Friday, 21 December 2012

Nightscapes Étoile-Saint-Cyrice, summer 2012

Several "single shot" images made last summer in France with an astro-modified Canon 5D Mark II and Canon EF 24 - 70 mm f/2.8 L USM lens. Most of the images have been made at 24 mm f/2.8 - f/4 at ISO 3200 or ISO 6400. Exposure times of 30 to 90 seconds.

Sunday, 28 October 2012

Messier 76, Little Dumbbell Nebula

This was my second night out with the Astrosib 250. Although the sky looked very clear during twilight, clouds appeared just when I wanted to start the first exposure. After a short while the clouds luckily disappeared. I run a script (in Nebulosity) to capture light through Ha (7 nm) en OIII filters (8.5 nm), which alternated with each other after each exposure. Exposure times were 20 minutes per subframe. Eventually 5 Ha subs and 6 OIII subs were usable to combine. Other subs were lost during haze and/or clouds and for the simple fact M76 disappeared behind the roof of my house.

Processing was partly done in Photoshop (CS6) and party done in PixInsight. For me it was the first time to really use PixInsight for processing and I liked it. The tools used were deconvolution (Richardson-Lucy, only on M76), AtrousWaveletTransform (noise reduction in the background) and DynamicBackgroundExtraction (slight correction for vignetting).

Shown are the full field of view (slightly cropped), crop at 50% resolution and crop at full resolution.


Sunday, 23 September 2012

New telescope and first light pics

Recently I've received my new telescope: a 25 cm f/8 AstroSib Ritchey-Chrétien. This Russian made machine is built like a tank. A friend of mine called it "beautiful because of its ugliness". Sky conditions were far from good last night, but good enough for a serious first light: the Gulf of Mexico (a.k.a. The Wall) @ F = 1420 mm f/5.7 (Astro-Physics CCDT67 reducer). Exposed 9x 20 min. with an SBIG ST-8300M and Baader 7 nm H-alpha filter. Full field of view and crop at full resolution.

Sunday, 15 July 2012

Jupiter Occultation

On the early morning of July 15, 2012, Jupiter was occulted by the moon. To witness this relatively rare event, I packed my car with astronomy equipment, went to bed early and set my alarm at 2:00 a.m. (my wife kindly requested me to sleep on the coach...). When the alarm went off, I quickly took a peek outside: rain. No worry, this was exactly what the weather forecast predicted. The skies would clear just before dawn, so time to go to a place outside town with a clear view to the east.

I arrived around 2:45 a.m.. The occultation would begin at (or around) 3:52 a.m. so I had time enough to set up the equipment. In the meantime it had stopped raining. I could already see several of the brighter stars. There were too many clouds to completely witness the start of occultation, but luckily for me, the final patches of clouds disappeared, so I was able to observe (and photograph) the rest of the event.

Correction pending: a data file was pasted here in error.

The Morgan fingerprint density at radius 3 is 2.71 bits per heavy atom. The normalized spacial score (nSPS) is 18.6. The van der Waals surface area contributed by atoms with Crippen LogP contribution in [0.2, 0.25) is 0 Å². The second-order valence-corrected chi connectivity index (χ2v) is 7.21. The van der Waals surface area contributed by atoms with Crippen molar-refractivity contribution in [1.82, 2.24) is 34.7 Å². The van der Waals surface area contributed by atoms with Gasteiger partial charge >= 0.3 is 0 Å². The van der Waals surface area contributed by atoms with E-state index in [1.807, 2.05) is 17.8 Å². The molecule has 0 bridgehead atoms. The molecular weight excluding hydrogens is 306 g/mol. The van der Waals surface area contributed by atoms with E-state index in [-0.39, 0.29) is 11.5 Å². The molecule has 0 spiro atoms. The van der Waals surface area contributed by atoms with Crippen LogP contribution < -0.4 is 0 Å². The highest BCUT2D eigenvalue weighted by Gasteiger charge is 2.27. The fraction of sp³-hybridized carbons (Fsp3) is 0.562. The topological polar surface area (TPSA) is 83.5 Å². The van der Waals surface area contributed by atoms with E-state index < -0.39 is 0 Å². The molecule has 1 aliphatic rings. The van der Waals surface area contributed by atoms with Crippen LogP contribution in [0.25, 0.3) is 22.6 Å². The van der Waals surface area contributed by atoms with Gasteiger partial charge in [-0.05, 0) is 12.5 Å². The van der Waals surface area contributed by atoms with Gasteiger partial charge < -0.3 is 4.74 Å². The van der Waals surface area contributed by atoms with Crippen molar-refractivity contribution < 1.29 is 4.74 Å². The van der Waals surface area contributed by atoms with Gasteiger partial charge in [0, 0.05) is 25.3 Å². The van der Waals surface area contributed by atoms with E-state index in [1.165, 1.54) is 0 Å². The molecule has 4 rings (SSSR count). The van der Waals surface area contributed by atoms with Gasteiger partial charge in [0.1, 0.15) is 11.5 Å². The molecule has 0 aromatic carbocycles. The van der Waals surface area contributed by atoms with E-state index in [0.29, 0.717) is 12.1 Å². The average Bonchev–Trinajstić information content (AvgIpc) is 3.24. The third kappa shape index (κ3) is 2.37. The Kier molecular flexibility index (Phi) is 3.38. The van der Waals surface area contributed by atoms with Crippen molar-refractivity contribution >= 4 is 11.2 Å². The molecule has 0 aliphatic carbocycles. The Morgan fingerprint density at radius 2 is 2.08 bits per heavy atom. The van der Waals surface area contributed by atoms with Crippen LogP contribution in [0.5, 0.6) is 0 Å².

Technical details of the pictures can be found on my website.

Saturday, 3 March 2012

La Palma - winter 2012

I've been on vacation to La Palma (one of the Canary Islands) for 2 weeks (February 17 - March 2). La Palma is also known as "La Isla Bonita" (the beautiful island). Why? Pictures speak louder than words...

Tuesday, 31 January 2012

Barnard's Loop

Recently a friend of mine made an adapter for me that enables me to fit my "old" Mamiya 645 medium format lenses on my "modern" ST-8300M CCD-camera. Because of the large flange focal distance of the Mamiya 645 lenses, there remains enough space to fit a filter wheel between the lens and the camera.

On the evening of January 31, 2012, I've tried out the adapter and it works! The adapter has been made a little shorter than calculated to be sure that the lenses can be focused in combination with filters in the light path. Instead of rotating the lens to the infinity mark, the lens has to be focused on a bright star (or object on the horizon).

First light was with a 45 mm f/2.8 lens and 7 nm H-alpha filter. The camera and lens were mounted on my Vixen Photoguider.

I took 12 images of 5 minutes each (unguided and rough polar alignment). Two images were wasted due to guiding errors, so here is 50 minutes of Barnard's Loop in Sweet Lake City's light pollution soup.

Saturday, 28 January 2012

City Astronomy

Dutch Astronaut André Kuipers took an image of the Netherlands (and Belgium) from space.

I live in the centre of the red cross hair: one of the most light polluted areas of the Netherlands. The bright yellow spots are caused by assimilation lights of greenhouses.

What does this mean for (amateur) astronomy? Well, kids who grow up in this part of the Netherlands cannot experience the splendour of the milky way. Most kids don't even know the existence of it, until they go on a holiday to a "dark" place. It also means that taking a picture of the Orion constellation with an exposure time of 2 minutes will lead to an overexposed image. The image below was exposed for 10 seconds at ISO 1600 with a Canon 5D Mark II and Canon EF 24-70 mm f/2.8 L USM lens at 25 mm f/5.6.

The only celestial objects in the sky that don't get disturbed by light pollution are the moon and planets. The following picture was taken on the same evening (January 27, 2012) at the public astronomical observatory of Rijswijk, located on top of a 12 storey high apartment building. You can see Jupiter on the top left and the moon and Venus at the lower right. On the foreground, a fellow astronomer is taking pictures of this conjunction. The high antennas are lightning rods. Exposed for 2.5 seconds with the same camera and lens at 24 mm f/5.6 and ISO 1600.

When the moon set, it disappeared in the clouds. Again taken with the same camera, but with a Mamiya 210 mm Sekor-C f/4 lens. Exposed for 4 seconds at f/8 and ISO 1600.